Last year in Stepanakert: A photo essay4 min read

 In Caucasus, Culture, Photography

Azerbaijan’s latest attack on Nagorno-Karabakh in September 2023 forced over a hundred thousand Armenians out of their homes, and led to the capitulation and dissolution of their unrecognised institutions. Photographer Anastasia Karkotska visited the capital, Stepanakert, a little over a year before it would become a ghost town with Azerbaijani flags.

Trained as a historian with a particular interest in the ongoing collapse of the Soviet Union, I decided to go to Nagorno-Karabakh in the summer of 2022. As a Russian citizen, I had to obtain a de facto visa from the Nagorno-Karabakh embassy in Yerevan. The required document – a simple sheet of paper, containing my name and passport number – explicitly listed the conditions of my journey. I was permitted to visit Stepanakert, Martakert, Martuni, and Askeran from 1 to 4 July. One sentence, however, stood out and indicated the possible fragility of the status quo: my right to move was affirmed “with the exception of the front line.”

On my way out of the Karabakh representation in the Armenian capital, an embassy worker reminded me that the peacekeepers should not be photographed – “you will pass them and you will be free.” I forgot to ask any questions about the checkpoints.

The only way to reach Stepanakert from Armenia leads through the Lachin corridor, a mountainous road connecting the south-eastern tip of Armenia around Goris with the territory of Nagorno-Karabakh. Otherwise surrounded by Azerbaijani territory, the Lachin corridor was a lifeline for the Armenian population, providing for stocked supermarkets and pharmaceutical goods in Nagorno-Karabakh.

When I approached the Armenian checkpoint, little did I know that four months later this lifeline would be sealed off by Azerbaijan, leading to scarcity and deprivation on the other side of the road. At the entrance to the Lachin corridor stood a small tent. The soldier at the Armenian checkpoint skimmed my documents, wished me a good trip, and waved me through.

After passing the Armenian checkpoint, I approached a checkpoint with Russian peacekeepers, which have guarded the Lachin corridor since the end of the second Nagorno-Karabakh war in November 2020. One of the peacekeepers held a Kalashnikov and opened the door of the minibus to inspect its interior and to take a look at the passengers. After asking each passenger about the purpose of their visit, we were let through. Overall, there would be five or six such checkpoints on our way. 

In Stepanakert, the owner of our rented apartment met me in the city centre and asked why I was scared. According to him, there was no reason for fear because the Russian peacekeepers “are protecting us.” At the same time, all checkpoints were lavishly decorated not only with Russian flags but also with posters stating that “there is such a profession as defending the Motherland.” The posters gave the impression that the peacekeepers had to be convinced that their presence on foreign territory was worthwhile.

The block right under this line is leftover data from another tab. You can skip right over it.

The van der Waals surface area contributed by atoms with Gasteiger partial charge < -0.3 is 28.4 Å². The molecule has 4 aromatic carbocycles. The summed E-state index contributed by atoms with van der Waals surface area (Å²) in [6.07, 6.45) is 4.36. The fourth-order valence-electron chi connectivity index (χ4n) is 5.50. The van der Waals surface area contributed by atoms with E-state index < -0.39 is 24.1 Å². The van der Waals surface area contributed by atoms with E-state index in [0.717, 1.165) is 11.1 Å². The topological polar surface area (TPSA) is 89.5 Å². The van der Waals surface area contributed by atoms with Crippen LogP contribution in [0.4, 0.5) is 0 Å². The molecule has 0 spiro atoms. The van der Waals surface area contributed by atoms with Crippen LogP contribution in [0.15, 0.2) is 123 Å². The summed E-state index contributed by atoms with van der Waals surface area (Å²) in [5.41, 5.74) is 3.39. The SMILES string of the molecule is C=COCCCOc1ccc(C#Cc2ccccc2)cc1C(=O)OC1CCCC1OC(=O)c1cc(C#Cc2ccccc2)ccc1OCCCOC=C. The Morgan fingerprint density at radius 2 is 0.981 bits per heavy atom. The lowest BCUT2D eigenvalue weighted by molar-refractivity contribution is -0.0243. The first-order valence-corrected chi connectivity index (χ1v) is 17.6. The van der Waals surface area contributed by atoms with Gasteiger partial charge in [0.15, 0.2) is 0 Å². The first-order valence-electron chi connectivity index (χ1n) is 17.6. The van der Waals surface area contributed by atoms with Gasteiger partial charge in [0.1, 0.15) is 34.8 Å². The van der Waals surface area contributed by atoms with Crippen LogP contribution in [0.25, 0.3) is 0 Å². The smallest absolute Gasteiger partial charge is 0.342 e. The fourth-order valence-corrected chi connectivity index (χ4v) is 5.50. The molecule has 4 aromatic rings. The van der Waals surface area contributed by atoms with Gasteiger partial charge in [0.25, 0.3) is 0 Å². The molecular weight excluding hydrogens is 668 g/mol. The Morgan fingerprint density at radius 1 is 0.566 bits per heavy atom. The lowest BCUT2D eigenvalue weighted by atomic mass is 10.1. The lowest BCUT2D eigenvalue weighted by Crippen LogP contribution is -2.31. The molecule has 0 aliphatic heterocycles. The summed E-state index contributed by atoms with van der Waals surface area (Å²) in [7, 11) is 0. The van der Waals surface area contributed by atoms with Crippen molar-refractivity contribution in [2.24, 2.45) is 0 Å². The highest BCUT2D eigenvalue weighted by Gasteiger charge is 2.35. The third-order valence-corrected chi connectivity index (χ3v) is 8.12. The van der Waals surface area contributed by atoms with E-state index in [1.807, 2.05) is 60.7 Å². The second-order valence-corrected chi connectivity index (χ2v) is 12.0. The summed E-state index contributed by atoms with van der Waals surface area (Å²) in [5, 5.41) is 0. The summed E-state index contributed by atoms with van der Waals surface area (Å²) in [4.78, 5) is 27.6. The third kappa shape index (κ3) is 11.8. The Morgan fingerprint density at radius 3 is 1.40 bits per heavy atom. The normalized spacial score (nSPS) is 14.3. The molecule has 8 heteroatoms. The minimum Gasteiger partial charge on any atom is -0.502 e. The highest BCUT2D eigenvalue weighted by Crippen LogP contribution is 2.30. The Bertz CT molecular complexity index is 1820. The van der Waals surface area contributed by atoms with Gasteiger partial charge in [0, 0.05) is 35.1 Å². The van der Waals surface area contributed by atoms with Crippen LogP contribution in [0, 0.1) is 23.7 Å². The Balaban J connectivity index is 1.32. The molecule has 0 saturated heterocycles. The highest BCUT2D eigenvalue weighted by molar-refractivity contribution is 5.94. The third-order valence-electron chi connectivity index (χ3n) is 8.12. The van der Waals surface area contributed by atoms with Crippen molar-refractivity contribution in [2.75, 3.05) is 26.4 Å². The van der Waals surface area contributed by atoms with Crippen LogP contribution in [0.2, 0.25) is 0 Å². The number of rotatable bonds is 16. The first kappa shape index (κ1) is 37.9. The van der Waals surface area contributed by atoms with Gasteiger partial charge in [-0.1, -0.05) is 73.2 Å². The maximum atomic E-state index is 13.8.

After the long journey, we were immediately invited to drink coffee at the owner’s restaurant. Preparations for a banquet were underway, while he told stories about the tourists from different countries who had visited in the past and his experience of being shell-shocked during the war.

Other cafes were filled with people, children were running around the streets and courtyards, and warm blankets and mattresses were thrown on balconies. I noticed stickers everywhere with a brief inscription in Russian: “Artsakh is alive.” The city truly lived its normal life, with the exception that military uniforms were among the clothes drying on the lines.

But in September, the warm summer days would end prematurely. First came the clashes on the border and the shelling of Armenian territory, then came the blockade which would effectively last from December 2022 until the attacks of September 2023.

Following Azerbaijan’s twenty-four-hour offensive on 1920 September, citizens of Stepanakert began to remove the photographs of their fallen relatives from the memorial board on Renaissance Square, to prevent them from being desecrated by the approaching troops. On 28 September 2023, the President of the self-proclaimed Nagorno-Karabakh Republic, Samvel Shahramanyan, issued a decree dissolving all government institutions from 1 January 2024.

Anastasia Karkotska thanks Alyosha Rogozhin for supporting her on her journey to Nagorno-Karabakh and Alexander Kosykh for his help in selecting and preparing photographs for publication.

A different version of this article was originally published in Armenian on 29 September 2023 by

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